What's ahead for the White House Correspondents' Association dinner? Greg Gutfeld?
Among those responding to this year's White House Correspondents' Association (WHCA) dinner Saturday evening, featuring comedian Michelle Wolf, was President Donald Trump. In the two days after Saturday night's large, annual, invitation-only elite event at the Washington Hilton, Trump tweeted three times about the dinner – the second one in a row that he declined to attend, in favor this year of a speech to a large crowd in Washington County, Michigan.
While Washington, Michigan, was a big success, Washington, D.C., just didn’t work. Everyone is talking about the fact that the White House Correspondents Dinner was a very big, boring bust...the so-called comedian really “bombed.” @greggutfeld should host next year! @PeteHegseth— Donald J. Trump (@realDonaldTrump) April 29, 2018
The White House Correspondents’ Dinner was a failure last year, but this year was an embarrassment to everyone associated with it. The filthy “comedian” totally bombed (couldn’t even deliver her lines-much like the Seth Meyers weak performance). Put Dinner to rest, or start over!— Donald J. Trump (@realDonaldTrump) April 30, 2018
The White House Correspondents’ Dinner is DEAD as we know it. This was a total disaster and an embarrassment to our great Country and all that it stands for. FAKE NEWS is alive and well and beautifully represented on Saturday night!— Donald J. Trump (@realDonaldTrump) April 30, 2018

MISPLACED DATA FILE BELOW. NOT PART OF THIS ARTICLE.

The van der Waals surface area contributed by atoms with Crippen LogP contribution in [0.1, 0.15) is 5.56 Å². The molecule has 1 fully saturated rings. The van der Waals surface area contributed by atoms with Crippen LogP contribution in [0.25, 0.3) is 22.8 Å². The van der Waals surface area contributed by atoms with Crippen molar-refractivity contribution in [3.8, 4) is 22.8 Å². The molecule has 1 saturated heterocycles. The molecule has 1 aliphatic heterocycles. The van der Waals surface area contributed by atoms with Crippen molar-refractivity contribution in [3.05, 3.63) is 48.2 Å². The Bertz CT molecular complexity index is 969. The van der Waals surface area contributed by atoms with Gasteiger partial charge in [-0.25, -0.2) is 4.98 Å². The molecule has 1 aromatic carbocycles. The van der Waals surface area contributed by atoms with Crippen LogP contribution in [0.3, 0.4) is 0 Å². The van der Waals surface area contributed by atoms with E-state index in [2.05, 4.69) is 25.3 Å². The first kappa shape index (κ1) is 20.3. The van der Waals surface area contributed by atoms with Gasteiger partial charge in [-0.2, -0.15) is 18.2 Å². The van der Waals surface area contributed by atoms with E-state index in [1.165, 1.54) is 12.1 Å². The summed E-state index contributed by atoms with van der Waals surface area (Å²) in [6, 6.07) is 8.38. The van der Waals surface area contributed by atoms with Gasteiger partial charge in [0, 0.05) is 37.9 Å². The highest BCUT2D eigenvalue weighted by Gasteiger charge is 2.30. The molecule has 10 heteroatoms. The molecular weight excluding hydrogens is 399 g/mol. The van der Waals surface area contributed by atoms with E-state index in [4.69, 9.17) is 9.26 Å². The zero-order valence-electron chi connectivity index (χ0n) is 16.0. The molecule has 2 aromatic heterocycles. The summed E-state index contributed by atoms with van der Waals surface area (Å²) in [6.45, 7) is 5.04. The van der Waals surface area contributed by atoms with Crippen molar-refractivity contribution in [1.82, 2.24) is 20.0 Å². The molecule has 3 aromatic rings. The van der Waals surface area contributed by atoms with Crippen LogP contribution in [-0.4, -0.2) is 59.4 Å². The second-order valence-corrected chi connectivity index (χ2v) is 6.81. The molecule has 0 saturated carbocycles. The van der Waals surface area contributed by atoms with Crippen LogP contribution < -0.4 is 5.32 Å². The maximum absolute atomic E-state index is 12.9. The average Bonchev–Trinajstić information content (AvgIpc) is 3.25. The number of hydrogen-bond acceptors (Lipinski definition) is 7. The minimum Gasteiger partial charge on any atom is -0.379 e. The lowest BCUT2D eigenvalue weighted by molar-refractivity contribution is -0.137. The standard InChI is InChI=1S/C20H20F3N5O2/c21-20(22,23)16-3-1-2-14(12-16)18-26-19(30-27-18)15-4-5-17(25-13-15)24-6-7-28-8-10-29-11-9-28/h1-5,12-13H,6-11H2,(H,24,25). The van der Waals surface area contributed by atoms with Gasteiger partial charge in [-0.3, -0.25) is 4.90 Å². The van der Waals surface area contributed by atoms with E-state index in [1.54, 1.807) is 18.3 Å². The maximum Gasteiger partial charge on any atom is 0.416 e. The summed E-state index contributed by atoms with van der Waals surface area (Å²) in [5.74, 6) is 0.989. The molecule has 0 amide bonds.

In response to the president's tweet on Sunday suggesting that Fox News personality Greg Gutfeld host the association's dinner next year, Gutfeld weighed in on The Five on Monday afternoon, where he is one of the highly rated program's five co-hosts. As Mediaite reported, "Gutfeld is on board [with Trump's suggestion]. Well, sort of."
Gutfeld is up for hosting an event the night of the dinner next year, but "not there."
"We have to do a counter-dinner," he proposed. "Maybe do it for police widows. The money goes there and then Trump has to go to that instead of that."
Margaret Talev, the president of the WHCA, said her "only regret is that, to some extent, those 15 minutes are now defining four hours of what was a really wonderful, unifying night." Speaking to CNN's Brian Stelter (who defended Wolf's performance) on Reliable Sources Sunday morning, Talev said:
"Comedy is meant to be provocative" but "my interest overwhelmingly was in unifying the country, and I understand that we may have fallen a little bit short on that goal."
Michelle Wolf, meanwhile, who hosted this year's dinner and immediately trended to the top of social media for her controversial comic routine that included several obscenities and unprecedented attacks on two high-ranking women in the Trump administration, told NPR's Fresh Air on Monday:
I wouldn't change a single word that I said. I'm very happy with what I said. And I'm glad I stuck to my gun.